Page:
News & Analysis

Refocused, NFL Week 2: Indianapolis Colts 21, Washington Redskins 9

By PFF Analysis Team
Sep 16, 2018

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The Indianapolis Colts defeated the Washington Redskins, 21-9, continuing the second full week of action in the NFL.

PFF’s ReFocused series this season features immediate takeaways and a key to the victory from two Senior Analysts who graded the performance, watching every player, on every play of the game. For more data and analysis from the game, utilize our Premium Stats 2.0 dashboard to expand your knowledge on the key players, signature stats and much more.

FINAL SCORE

Indianapolis Colts 21, Washington Redskins 9

Analyst Takeaways

Andrew Luck picked up his first win as a starting quarterback since 2016 but is still feeling his way back to his best. A strong opening drive featured some of his best work, though his best throw of the day might have come on a pass interference penalty by Fabien Moreau. Luck’s work is still coming in short areas with Luck largely leaving it to his receivers to do much of the heavy lifting in this win with their work after contact.

The cohesion of the line will be a key feature of the Colts’ development on the offensive side of the ball this season, and there were promising signs this week, particularly on the right side with Joe Haeg and Matt Slauson getting some impressive movement on a handful of key runs in the second half. After a tough matchup last week against the Bengals’ fearsome defensive line, the Colts’ offensive line put up an improved showing this week, even without their starting left tackle.

Against an offense predicated around the short pass, the Colts’ ability to close and tackle was always going to be key to their defensive success. They were ably led by second-round linebacker Darius Leonard in that regard. The former Clemson Tiger was, as the cliche goes, all over the field with multiple stops, helping to limit Chris Thompson‘s efficiency underneath their cover-2 shell with multiple defensive stops and a crucial forced fumble on Jordan Reed for good measure.

The Colts’ pass-rush was powered by the unheralded pass-rusher this week with Margus Hunt‘s resurgence continuing in another big game, all game long. However, the Colts’ closer was Jihad Ward, who was only elevated from the practice squad on Thursday. Ward racked up multiple pressures, all in the fourth quarter, bringing a fresh pair of powerful legs to drive through the middle of the Washington offensive line and keep the heat on Alex Smith to prevent any chance of a comeback.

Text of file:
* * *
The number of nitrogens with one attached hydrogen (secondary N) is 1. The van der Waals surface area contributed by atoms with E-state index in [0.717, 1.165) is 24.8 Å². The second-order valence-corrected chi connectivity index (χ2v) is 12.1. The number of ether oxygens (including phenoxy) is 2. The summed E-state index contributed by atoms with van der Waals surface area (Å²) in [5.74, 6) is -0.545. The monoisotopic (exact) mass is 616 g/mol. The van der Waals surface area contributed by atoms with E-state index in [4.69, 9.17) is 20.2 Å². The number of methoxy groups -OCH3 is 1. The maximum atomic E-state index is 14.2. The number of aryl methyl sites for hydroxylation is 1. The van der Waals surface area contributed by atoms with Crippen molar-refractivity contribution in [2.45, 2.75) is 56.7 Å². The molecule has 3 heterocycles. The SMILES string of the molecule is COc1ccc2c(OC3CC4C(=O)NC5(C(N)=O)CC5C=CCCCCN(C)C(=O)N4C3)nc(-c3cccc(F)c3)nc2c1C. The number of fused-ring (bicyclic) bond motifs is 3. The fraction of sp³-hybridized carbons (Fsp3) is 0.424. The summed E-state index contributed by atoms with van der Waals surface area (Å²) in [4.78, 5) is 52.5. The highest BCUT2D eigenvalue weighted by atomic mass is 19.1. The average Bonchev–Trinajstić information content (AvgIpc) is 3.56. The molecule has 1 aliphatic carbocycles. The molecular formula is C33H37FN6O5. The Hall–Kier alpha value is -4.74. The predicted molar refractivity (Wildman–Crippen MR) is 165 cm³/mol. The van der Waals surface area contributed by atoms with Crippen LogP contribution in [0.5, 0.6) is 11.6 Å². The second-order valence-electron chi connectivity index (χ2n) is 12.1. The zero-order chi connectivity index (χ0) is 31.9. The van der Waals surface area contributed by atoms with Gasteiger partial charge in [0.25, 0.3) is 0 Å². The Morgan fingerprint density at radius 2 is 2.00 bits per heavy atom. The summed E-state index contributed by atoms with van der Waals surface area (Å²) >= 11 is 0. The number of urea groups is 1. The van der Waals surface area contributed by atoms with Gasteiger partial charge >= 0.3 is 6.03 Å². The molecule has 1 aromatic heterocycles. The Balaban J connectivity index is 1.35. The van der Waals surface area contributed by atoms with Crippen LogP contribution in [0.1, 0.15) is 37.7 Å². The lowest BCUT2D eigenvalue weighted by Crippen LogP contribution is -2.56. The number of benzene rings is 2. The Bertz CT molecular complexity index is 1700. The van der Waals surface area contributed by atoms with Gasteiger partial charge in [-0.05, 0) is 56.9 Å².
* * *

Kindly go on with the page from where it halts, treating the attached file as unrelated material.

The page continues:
Presented with a favorable matchup against a backup left tackle, Preston Smith failed to deliver for the Washington pass-rush with his only noteworthy play coming on a quick hit after beating Le’Raven Clark in the third quarter. Ryan Kerrigan and Jonathan Allen put in solid contributions, but the Colts’ offensive line never looked as stretched by this pass-rush as they did at times against the Bengals last week.

D.J. Swearinger‘s were the highlights of the defensive performance for Washington today. His first was an impressive diving pick off of a deflection by Mason Foster. The second was an excellent break on a forced pass by Luck aimed for T.Y. Hilton. The dominant performances of a week ago were nowhere to be seen in the home opener with Montae Nicholson the only other bright spot in the back-seven alongside Swearinger.

Another typically Alex Smith performance from Alex Smith, with three quarters of his targeted passes aimed within 10 yards of the line of scrimmage. There were a few deep shots, notably to the left, which only drew one of two deserved completions. However, when it counted, there were few answers to the Colts’ soft shell that they were able to play with a lead, and the underneath game never looked like breaking loose into a big play.

After his starring role last week, Adrian Peterson was kept quiet by the Colts this week, as he was held below two yards per carry and unable to make anything more out of the blocking that was afforded him. While the likes of Trent Williams and Brandon Scherff put in strong pass protection, they were not so imposing as a unit in the ground game. Peterson and his fellow backs were hit at or behind the line of scrimmage on more than 10 of their carries.

Keys to the game

Indianapolis:

The Colts’ defense set up to play conservative and dare Smith to take shots down the field, and he didn’t or couldn’t do that. Their relentless pursuit to underneath targets and pressure late in the game kept the Washington offense bottled up all day long.

Washington: 

The Redskins’ lacked firepower on the offensive side of the ball and failed to take advantage of mismatches in the trenches.

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